First and always, you should understand the printer’s limitations before you start designing. If you’re mailing, you’ll want to get up to speed with the Post Office’s guidelines to avoid any budget busters like oversize mailers. Bookmark the guidelines web page and refer to it often. We’ll include the link in the show notes if you don’t already have it. Believe me when I tell you it will come in handy time and time again.

Your agency’s production manager can always guide you, but if you’re trying to handle your production in-house and are in doubt as to whether or not your piece is compliant with USPS standards, take a quick trip to your local post office and ask. If you’ve ever mailed something that does not fit the USPS specific size limitations, you will quickly find out that the surcharges you incur for postage may outweigh the price you paid to have the mailer designed & printed.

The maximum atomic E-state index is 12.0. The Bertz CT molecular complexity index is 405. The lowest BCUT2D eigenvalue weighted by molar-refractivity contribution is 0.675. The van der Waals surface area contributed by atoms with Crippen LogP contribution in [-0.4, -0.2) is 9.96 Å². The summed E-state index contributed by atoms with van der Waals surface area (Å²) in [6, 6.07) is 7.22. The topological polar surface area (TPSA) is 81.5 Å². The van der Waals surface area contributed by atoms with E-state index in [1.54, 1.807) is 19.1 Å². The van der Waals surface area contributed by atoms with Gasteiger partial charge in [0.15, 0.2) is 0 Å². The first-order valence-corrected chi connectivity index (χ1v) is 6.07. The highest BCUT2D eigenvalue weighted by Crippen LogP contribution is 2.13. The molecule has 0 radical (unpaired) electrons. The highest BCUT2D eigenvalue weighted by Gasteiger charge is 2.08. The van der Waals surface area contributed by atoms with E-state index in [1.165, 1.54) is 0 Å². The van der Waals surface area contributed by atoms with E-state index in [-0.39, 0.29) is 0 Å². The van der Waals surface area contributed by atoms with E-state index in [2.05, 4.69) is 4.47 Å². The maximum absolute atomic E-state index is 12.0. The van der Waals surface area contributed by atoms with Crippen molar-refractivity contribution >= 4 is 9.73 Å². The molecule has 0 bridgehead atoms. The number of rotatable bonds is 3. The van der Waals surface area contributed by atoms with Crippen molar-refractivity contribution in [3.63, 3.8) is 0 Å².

Next, consider using the printer’s house stock.

Because the printer often buys this paper in bulk, they can pass on the discount to you. Choosing this option can not only save you money, but it can also save you time since you won’t have to wait for it to arrive.

Also, making sure your mailer is an appropriate weight can help you save. For the post office, the size is just as important as weight. No one likes surprise charges. It’s right up there with resort fees and checked baggage charges (but that’s a personal grievance and probably a topic for another day).